Hapag-Lloyd has recorded good half year results despite a decline in transport volume and remaining uncertainties surrounding the COVID-19 pandemic.
Although transport volumes fell 4%, down to roughly 5.8m teu in 2020 from 5.9m in the first half of 2019, Earnings Before Interest, Taxes, Depreciation and Amortisation (EBITDA) increased year-on-year to US$1.29bn.
Group profit improved from the US$285m recorded in the first half of last year to reach US$563m in the same period this year.
Rolf Habben Jansen, chief executive officer of Hapag-Lloyd AG, said: “After the year got off to a decent start, transport volumes significantly declined in the second quarter as a result of the COVID-19 pandemic.
“We benefitted from the sudden drop in bunker prices, adjusted capacity to lower demand and took additional cost-cutting measures as part of our Performance Safeguarding Programme (PSP). On the whole, we have a good first half year behind us despite the coronavirus crisis.”
Revenues were down less than 1% year-on-year at apprxomiately US$7bn which has been primarily attributed to the 4% decline in transport volumes.
The second quarter of 2020 saw a decline of roughly 11% year-on-year as a result of the pandemic, although transport volumes slightly increased in the first quarter of the year.
Transport expenses were approximately 4% below the comparable figure for the previous year.
An average bunker price of US$448 per tonne, which is around 4% higher than it was in the same period last year due to the introduction of the International Maritime Organisation’s 2020 fuel regulation, was offset by positive effects from a volume-related decline and active cost management.
The sharply declining bunker prices in the second quarter also had a positive impact on Hapag-Lloyd’s earnings.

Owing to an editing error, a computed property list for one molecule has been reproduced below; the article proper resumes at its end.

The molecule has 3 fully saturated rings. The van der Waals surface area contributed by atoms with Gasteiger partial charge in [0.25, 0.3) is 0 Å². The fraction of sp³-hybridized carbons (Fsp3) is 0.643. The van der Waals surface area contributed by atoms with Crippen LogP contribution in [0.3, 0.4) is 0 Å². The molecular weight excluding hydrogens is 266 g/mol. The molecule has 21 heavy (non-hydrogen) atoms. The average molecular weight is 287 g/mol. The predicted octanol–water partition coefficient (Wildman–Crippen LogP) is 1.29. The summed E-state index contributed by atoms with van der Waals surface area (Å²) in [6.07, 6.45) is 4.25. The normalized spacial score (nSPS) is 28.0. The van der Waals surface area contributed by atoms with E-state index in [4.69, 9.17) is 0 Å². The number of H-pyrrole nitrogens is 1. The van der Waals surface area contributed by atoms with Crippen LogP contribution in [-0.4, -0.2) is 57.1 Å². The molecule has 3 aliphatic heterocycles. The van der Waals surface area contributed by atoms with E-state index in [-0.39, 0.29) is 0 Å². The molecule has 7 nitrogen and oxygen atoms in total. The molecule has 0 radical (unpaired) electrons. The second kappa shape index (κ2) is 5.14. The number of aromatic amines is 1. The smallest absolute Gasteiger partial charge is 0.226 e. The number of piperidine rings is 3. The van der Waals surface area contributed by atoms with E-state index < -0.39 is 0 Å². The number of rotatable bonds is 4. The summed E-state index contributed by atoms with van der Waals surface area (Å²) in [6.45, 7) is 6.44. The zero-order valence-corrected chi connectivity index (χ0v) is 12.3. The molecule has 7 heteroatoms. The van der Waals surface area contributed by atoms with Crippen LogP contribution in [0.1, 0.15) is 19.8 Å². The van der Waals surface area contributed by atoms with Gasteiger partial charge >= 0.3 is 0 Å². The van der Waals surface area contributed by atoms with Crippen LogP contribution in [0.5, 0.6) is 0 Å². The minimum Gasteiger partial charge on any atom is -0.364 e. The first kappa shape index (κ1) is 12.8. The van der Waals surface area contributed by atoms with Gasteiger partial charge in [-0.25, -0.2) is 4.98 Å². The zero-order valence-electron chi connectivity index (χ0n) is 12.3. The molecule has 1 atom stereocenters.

At US$1.2bn, free cash flow remained positive and the liquidity reserve was significantly increased in the first half of the year as active measures were undertaken to further strengthen the liquidity position as part of the PSP.
As of the end of June 2020, the liquidity reserve stood at approximately US$1.9bn.
Jansen said: “Thanks to the wide range of measures we have introduced in recent months, we are still on track.
“Our focus will remain on the safety and health of our employees, but naturally also on safeguarding the supply chains of our customers worldwide.”
The company aims to advance its PSP and to implement its 2023 in addition to keeping a close eye on the future course of the COVID-19 pandemic to ensure it can flexibly react to any changes.
Jansen added: “On the whole, the pandemic is and will remain a major source of uncertainty for the entire logistics industry.”
Hapag-Lloyd’s forecast remains unchanged and, for the current financial year, it expects an EBITDA of €1.7bn (US$1bn) to €2.2bn (US$2.6bn) and an EBIT of €5m (US$591.6m) to €1bn (US$1.18bn).
However, due to the COVID-19 pandemic and the economic repercussions it has had in many parts of the world, the forecast will remain subject to considerable uncertainty.
The development of transport volumes, freight rates and a further potential increase in bunker prices should also have a significant impact on Hapag-Lloyd’s results in the second half of the 2020 financial year.